When the Business Council, an organization of the nation's corporate elite, gathers here at the Homestead, the occasion is as much a social event as a business meeting. Discussions of financial and political developments often take a back seat to golf and tennis.

So it was not particularly surprising that the only unhappiness that publicly surfaced when the council met last week revolved around the cool temperatures and rainy skies that dampened the tennis courts and greens.

Add to the inevitable conviviality that marks these meetings the recent moves by the Federal Reserve Board that appear to be overwhelmingly popular with the business community, and the result is a happy group tycoons.

Asked about the mood of the meeting and why it did not reflect a broad public skepticism, if not pessimism, about the state of the economy, several participants had simple responses.

"These meetings inherently tend not to be gloomy," said Irving Kristol, a social commentator and publisher of The Public Interest, and a speaker at the meeting.

Reginald H. Jones, chairman of General Electric Co., called the public "cynical, but not gloomy," and said that there was a "decided seriousness" about the meeting. He further cited rising levels of consumer spending as evidence that the public is not particularly unhappy about the nation's economic prospects.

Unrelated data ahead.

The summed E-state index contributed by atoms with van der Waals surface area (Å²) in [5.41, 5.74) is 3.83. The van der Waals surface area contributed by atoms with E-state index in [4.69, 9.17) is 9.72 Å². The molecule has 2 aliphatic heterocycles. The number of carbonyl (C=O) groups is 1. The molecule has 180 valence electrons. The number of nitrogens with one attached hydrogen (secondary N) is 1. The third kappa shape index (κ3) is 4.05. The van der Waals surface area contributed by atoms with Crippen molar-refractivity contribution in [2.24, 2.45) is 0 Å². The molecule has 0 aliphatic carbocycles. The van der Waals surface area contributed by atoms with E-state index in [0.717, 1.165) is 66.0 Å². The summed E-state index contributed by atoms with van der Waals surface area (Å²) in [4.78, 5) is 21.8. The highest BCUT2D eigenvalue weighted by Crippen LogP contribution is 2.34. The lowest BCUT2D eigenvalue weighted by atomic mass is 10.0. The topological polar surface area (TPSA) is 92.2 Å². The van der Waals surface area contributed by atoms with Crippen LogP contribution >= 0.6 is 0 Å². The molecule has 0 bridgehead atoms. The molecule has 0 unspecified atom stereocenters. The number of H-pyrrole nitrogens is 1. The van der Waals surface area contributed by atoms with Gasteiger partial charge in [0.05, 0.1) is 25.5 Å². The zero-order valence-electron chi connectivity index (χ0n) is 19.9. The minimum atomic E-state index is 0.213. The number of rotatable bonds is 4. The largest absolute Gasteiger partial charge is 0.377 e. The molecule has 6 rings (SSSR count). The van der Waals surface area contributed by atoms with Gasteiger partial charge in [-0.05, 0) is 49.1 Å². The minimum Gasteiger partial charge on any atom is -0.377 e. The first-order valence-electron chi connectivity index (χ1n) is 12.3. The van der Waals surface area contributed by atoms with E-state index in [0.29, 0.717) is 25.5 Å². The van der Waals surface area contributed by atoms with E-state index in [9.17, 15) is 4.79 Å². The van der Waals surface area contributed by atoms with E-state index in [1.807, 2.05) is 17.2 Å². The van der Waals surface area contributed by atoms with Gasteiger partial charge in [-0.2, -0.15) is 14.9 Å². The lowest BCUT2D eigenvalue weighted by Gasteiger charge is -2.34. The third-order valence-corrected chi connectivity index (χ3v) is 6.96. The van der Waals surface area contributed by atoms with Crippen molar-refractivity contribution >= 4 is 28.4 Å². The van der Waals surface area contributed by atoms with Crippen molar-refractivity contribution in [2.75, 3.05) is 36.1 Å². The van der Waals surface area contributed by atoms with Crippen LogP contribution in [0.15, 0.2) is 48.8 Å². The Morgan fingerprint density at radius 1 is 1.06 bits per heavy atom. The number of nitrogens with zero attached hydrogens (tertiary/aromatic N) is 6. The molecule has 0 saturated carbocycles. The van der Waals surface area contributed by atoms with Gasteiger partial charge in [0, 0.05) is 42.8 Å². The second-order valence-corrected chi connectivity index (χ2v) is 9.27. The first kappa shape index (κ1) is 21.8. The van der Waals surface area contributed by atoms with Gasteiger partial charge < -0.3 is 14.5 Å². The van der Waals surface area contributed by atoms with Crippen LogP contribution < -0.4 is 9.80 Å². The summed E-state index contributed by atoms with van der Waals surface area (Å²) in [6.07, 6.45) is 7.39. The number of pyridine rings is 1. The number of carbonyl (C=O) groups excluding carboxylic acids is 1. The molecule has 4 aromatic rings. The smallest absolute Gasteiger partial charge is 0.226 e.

Perhaps the council's enthusiasm about the nation's economic prospects would have been different if the Fed had not raised interest rates and tightened the money supply earlier in the week, moves that Walter B. Wriston, the chairman of Citicorp, labeled the "most fundamental charge in the management of the American economy that I've seen in 30 years."

Irving S. Shapiro, chairman of E. I. Dupont de Nemours & co., joined other executives in also pointing out that business would have short-term problems as a result of slow bill-paying by some customers, a problem Shapiro attributed to tight budgets. "The sooner we suffer the pain, the sooner we'll be through," Shapiro said.

But it is hard for anyone to think of the economic hardships that face the unemployed, for example, during a fall visit to the Homestead, which last week was encircled by the rich colors of autumn leaves. It is even harder when tee-off time, or in the case of rain, tea-time, is minutes away.